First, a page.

CDE project 17 section 2.3: your organisation’s purpose

Written by
The Commission on the Donor Experience
Added
April 25, 2017

Your organisation’s purpose –  focus attention on why changing the way you work with supporters is something you must do, not just something you should do.

In his excellent book Start with Why, Simon Sinek demonstrates that making your underlying purpose very clear makes a huge difference to your chance of success. He explains that the major thing that Apple, Martin Luther King and The Wright Brothers had in common was their relentless focus on their underlying purpose. He shows that others who achieved less success in their respective fields had focussed most of their energy on ‘the how’ rather than ‘the why’.

In fact, during one early interview, Steve Jobs was asked why he thought he had already achieved more than most business people much older than him. He answered that he truly believed that everything around us was not created by people who were smarter or more talented, but rather by people who were clearer on their purpose than the rest.

The reason it is so important to focus attention on your purpose is that if you don’t, you and your colleagues will not find the energy and drive to consistently work to the best of your ability. When you are focussed on something that really matters to you, you find a way to solve problems and keep persevering in a way that otherwise does not happen.

As a leader, there are three key elements to harnessing the power of your purpose.

  1. You must find your reason why change must occur.
  2. You must help others find their reasons why (which may be different to yours).
  3. You must create an environment in which this sense of purpose is continually reinforced.

Louise McCathie, Director of Fundraising at Birmingham Children’s Hospital, explained that the vision for fundraising at her charity stemmed in part from her own disappointment at what the charity was then able to do for the families using the hospital. As she looked around, the fundraising level was way below what she felt the patients and their families deserved. For example, ‘if you turned left as you entered the hospital you could get an experience that was completely different compared to if you turned right. It was unacceptable that some children would have to wait years for the department they were treated in to receive the improvements that fundraising could bring…’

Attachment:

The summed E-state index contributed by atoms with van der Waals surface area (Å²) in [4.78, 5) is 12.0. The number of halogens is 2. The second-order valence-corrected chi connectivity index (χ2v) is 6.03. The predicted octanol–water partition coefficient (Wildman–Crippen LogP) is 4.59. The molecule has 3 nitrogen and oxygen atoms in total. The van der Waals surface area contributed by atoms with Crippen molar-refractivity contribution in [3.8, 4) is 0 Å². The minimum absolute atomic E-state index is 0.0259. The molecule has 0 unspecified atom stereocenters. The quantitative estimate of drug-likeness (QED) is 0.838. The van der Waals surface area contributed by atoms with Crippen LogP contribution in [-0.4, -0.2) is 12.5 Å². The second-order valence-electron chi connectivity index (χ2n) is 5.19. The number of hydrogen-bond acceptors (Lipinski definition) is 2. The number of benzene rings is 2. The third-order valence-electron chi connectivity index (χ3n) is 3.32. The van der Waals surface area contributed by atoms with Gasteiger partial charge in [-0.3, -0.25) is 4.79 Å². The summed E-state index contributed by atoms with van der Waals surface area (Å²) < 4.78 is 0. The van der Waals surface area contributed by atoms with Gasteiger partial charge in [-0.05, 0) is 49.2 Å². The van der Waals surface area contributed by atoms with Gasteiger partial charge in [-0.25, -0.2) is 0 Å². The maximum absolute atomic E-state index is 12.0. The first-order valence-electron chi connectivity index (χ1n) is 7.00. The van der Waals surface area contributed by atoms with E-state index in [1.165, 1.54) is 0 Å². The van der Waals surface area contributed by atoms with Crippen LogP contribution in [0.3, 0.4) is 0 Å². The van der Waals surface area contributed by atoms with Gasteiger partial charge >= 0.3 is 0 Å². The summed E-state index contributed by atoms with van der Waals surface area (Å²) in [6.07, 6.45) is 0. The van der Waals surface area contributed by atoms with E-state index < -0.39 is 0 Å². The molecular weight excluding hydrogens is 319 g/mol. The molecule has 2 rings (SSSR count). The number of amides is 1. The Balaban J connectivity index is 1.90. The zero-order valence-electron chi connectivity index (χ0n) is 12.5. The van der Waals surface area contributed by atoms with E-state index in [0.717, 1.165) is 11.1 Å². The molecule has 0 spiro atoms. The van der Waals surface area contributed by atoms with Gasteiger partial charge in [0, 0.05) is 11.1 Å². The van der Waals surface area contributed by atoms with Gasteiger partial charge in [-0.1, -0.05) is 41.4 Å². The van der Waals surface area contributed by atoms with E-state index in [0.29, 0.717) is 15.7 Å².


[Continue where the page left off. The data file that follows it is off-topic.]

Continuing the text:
Sara Whiting, Director of Fundraising at Hope and Homes for Children, explained that for her, both as a fundraiser and as a leader, everything starts with knowing why you are here working for this charity. At Hope and Homes for Children, the organisation’s senior leadership team have clearly answered this question. Their stated purpose, which affects the way everything is done, is ‘to catalyse the eradication of institutional care of children globally.’ 

Wise leaders recognise that this clearly defined purpose is a powerful start, but it is not enough. They recognise the need to create an environment that continually reinforces the charity’s purpose in as many tangible ways as possible. There are several ways to achieve this goal. The most fundamental is to give fundraising colleagues as much access to the work on the frontline as possible. Another powerful tactic is to promote rituals that ensure people regularly share stories about the work of the charity.

Sara Whiting described one technique that is less common, but which is so helpful to prime her daily focus that she does it every day. In the morning before she starts work, she writes on her notepad that ‘today is for…Agnella’. The name she is dedicating her work to might change from day to day, but she has found that taking a moment to remember a particular child she has met through her work for Hope and Homes for Children has a powerful effect on her day.

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About the author: The Commission on the Donor Experience

The CDE has one simple ideal – to place donors at the heart of fundraising. The aim of the CDE is to support the transformation of fundraising, to change the culture to a truly consistent donor-based approach to raising money. It is based on evidence drawn from first hand insight of best practice. By identifying best practice and capturing examples, we will enable these to be shared and brought into common use.

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